Transformer-based language models have been shown to be highly effective for several NLP tasks. In this paper, we consider three transformer models, BERT, RoBERTa, and XLNet, in both small and large versions, and investigate how faithful their representations are with respect to the semantic content of texts. We formalize a notion of semantic faithfulness, in which the semantic content of a text should causally figure in a model's inferences in question answering. We then test this notion by observing a model's behavior on answering questions about a story after performing two novel semantic interventions—deletion intervention and negation intervention. While transformer models achieve high performance on standard question answering tasks, we show that they fail to be semantically faithful once we perform these interventions for a significant number of cases (∼ 50% for deletion intervention, and ∼ 20% drop in accuracy for negation intervention). We then propose an intervention-based training regime that can mitigate the undesirable effects for deletion intervention by a significant margin (from ∼ 50% to ∼ 6%). We analyze the inner-workings of the models to better understand the effectiveness of intervention-based training for deletion intervention. But we show that this training does not attenuate other aspects of semantic unfaithfulness such as the models' inability to deal with negation intervention or to capture the predicate-argument structure of texts. We also test InstructGPT, via prompting, for its ability to handle the two interventions and to capture predicate-argument structure. While InstructGPT models do achieve very high performance on predicate-argument structure task, they fail to respond adequately to our deletion and negation interventions.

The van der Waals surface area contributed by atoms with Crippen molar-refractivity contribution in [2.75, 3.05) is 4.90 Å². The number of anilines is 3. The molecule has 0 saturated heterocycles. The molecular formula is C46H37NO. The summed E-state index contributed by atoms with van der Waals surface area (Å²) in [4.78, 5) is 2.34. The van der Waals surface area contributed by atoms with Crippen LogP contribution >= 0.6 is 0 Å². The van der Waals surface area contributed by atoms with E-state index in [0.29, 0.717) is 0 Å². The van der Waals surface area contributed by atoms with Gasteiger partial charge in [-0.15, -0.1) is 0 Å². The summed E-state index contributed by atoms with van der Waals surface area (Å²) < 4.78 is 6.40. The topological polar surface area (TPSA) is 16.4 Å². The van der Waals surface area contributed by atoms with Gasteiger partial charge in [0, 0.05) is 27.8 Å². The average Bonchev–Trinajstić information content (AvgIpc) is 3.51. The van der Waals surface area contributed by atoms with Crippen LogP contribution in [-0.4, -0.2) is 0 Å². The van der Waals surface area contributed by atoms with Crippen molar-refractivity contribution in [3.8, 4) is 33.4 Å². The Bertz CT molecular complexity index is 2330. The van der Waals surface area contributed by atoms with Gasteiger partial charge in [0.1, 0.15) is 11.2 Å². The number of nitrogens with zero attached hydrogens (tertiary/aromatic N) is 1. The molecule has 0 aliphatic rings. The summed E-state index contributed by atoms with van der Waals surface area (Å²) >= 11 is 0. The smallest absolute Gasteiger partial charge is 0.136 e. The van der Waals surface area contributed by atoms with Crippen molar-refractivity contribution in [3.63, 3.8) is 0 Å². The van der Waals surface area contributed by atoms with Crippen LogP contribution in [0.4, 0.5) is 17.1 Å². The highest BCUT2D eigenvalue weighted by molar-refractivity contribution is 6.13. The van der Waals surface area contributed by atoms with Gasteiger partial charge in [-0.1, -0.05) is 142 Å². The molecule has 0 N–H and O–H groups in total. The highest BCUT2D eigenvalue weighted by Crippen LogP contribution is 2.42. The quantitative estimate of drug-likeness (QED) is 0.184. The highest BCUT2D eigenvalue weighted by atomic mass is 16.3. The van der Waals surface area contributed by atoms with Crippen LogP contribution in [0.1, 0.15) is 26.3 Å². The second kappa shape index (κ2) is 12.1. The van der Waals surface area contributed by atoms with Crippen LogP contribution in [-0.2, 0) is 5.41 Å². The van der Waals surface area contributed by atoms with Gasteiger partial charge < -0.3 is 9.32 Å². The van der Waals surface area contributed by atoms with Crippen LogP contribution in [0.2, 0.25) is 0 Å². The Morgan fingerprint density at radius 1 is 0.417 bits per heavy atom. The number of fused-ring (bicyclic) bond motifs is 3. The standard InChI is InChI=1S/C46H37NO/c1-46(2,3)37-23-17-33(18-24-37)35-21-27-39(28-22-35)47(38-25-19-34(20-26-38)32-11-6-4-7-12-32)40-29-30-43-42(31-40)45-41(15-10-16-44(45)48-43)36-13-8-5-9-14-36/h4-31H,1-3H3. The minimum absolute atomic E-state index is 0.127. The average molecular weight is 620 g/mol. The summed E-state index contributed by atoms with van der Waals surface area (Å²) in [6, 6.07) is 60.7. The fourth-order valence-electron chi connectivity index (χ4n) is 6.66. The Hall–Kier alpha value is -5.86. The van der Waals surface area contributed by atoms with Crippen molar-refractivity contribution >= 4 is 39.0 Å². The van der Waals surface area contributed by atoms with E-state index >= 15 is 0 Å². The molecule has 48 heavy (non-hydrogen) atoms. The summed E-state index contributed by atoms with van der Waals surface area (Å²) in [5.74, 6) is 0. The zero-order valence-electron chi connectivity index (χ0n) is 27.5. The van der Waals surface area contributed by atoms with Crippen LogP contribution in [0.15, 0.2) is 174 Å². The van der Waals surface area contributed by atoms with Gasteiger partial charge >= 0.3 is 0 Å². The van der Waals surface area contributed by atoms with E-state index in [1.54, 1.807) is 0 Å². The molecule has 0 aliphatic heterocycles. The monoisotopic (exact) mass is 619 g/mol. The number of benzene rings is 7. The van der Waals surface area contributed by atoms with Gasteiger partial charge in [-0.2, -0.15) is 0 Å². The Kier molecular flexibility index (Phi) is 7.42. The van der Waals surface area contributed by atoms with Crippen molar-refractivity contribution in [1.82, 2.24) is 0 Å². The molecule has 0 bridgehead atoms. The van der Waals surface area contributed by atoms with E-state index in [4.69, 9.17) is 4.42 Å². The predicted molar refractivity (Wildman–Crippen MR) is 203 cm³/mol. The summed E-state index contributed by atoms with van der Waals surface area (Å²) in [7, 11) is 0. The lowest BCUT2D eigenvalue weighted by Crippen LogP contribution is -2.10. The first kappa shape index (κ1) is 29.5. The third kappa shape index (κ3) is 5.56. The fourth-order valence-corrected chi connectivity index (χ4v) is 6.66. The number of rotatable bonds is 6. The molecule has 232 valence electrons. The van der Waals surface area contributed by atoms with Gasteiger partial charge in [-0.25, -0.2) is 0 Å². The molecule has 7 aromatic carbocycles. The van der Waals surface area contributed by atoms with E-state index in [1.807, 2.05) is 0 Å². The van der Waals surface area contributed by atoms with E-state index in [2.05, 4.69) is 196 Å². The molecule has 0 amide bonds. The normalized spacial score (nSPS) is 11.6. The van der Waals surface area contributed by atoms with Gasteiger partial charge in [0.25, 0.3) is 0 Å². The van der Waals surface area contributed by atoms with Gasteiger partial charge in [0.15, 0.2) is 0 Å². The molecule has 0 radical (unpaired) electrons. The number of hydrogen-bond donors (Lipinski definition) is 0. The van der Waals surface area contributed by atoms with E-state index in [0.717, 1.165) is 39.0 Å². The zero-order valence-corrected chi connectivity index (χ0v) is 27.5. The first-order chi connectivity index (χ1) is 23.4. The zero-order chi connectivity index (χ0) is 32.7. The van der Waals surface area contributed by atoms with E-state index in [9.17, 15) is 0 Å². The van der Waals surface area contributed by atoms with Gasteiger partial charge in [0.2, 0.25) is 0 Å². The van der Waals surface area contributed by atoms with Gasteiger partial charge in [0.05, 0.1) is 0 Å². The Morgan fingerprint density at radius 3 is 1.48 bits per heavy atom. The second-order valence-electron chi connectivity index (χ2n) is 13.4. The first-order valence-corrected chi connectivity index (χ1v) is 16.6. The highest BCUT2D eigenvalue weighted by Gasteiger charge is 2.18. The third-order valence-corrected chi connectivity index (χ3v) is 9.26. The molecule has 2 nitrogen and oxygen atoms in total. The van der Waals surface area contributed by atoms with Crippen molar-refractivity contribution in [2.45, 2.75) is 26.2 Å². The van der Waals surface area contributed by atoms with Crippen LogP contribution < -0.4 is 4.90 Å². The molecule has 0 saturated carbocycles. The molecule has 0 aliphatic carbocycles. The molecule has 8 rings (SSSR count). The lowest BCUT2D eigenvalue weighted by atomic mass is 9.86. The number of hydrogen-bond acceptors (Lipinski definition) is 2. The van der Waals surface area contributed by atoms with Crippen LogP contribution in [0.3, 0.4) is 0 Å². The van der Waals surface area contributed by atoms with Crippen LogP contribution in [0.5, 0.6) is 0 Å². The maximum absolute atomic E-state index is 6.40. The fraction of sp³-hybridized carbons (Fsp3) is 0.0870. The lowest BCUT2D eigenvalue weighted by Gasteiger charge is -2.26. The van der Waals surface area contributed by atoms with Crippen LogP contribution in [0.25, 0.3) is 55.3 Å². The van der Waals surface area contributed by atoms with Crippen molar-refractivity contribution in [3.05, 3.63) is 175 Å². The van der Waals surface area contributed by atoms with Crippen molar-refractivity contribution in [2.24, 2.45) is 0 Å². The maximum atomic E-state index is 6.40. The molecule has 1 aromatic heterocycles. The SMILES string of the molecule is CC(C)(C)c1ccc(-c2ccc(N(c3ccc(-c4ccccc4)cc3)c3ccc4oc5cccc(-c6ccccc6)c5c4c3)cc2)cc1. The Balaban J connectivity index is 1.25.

Action editor: Mohit Bansal